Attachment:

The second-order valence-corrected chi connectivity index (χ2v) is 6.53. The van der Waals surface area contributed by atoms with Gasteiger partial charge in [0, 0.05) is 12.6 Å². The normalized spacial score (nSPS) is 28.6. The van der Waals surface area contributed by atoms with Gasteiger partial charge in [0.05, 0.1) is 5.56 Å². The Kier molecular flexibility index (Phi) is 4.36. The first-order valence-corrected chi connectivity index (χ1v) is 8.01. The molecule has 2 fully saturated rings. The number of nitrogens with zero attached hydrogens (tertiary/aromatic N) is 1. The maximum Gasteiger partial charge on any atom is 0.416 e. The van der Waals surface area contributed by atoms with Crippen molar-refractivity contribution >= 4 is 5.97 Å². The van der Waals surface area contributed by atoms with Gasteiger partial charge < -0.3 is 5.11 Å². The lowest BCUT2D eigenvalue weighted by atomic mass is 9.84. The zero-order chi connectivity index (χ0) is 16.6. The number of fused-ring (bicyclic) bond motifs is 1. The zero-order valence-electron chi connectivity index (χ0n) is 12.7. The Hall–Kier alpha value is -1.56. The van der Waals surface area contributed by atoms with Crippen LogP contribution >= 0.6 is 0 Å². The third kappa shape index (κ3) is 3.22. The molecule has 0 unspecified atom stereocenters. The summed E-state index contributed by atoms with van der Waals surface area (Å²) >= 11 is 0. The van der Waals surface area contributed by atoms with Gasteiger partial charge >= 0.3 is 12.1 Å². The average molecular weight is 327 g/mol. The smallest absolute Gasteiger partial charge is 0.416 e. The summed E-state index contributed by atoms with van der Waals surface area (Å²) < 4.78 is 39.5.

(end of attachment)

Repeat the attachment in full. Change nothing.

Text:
The second-order valence-corrected chi connectivity index (χ2v) is 6.53. The van der Waals surface area contributed by atoms with Gasteiger partial charge in [0, 0.05) is 12.6 Å². The normalized spacial score (nSPS) is 28.6. The van der Waals surface area contributed by atoms with Gasteiger partial charge in [0.05, 0.1) is 5.56 Å². The Kier molecular flexibility index (Phi) is 4.36. The first-order valence-corrected chi connectivity index (χ1v) is 8.01. The molecule has 2 fully saturated rings. The number of nitrogens with zero attached hydrogens (tertiary/aromatic N) is 1. The maximum Gasteiger partial charge on any atom is 0.416 e. The van der Waals surface area contributed by atoms with Crippen molar-refractivity contribution >= 4 is 5.97 Å². The van der Waals surface area contributed by atoms with Gasteiger partial charge < -0.3 is 5.11 Å². The lowest BCUT2D eigenvalue weighted by atomic mass is 9.84. The zero-order chi connectivity index (χ0) is 16.6. The number of fused-ring (bicyclic) bond motifs is 1. The zero-order valence-electron chi connectivity index (χ0n) is 12.7. The Hall–Kier alpha value is -1.56. The van der Waals surface area contributed by atoms with Crippen LogP contribution >= 0.6 is 0 Å². The third kappa shape index (κ3) is 3.22. The molecule has 0 unspecified atom stereocenters. The summed E-state index contributed by atoms with van der Waals surface area (Å²) >= 11 is 0. The van der Waals surface area contributed by atoms with Gasteiger partial charge >= 0.3 is 12.1 Å². The average molecular weight is 327 g/mol. The smallest absolute Gasteiger partial charge is 0.416 e. The summed E-state index contributed by atoms with van der Waals surface area (Å²) < 4.78 is 39.5.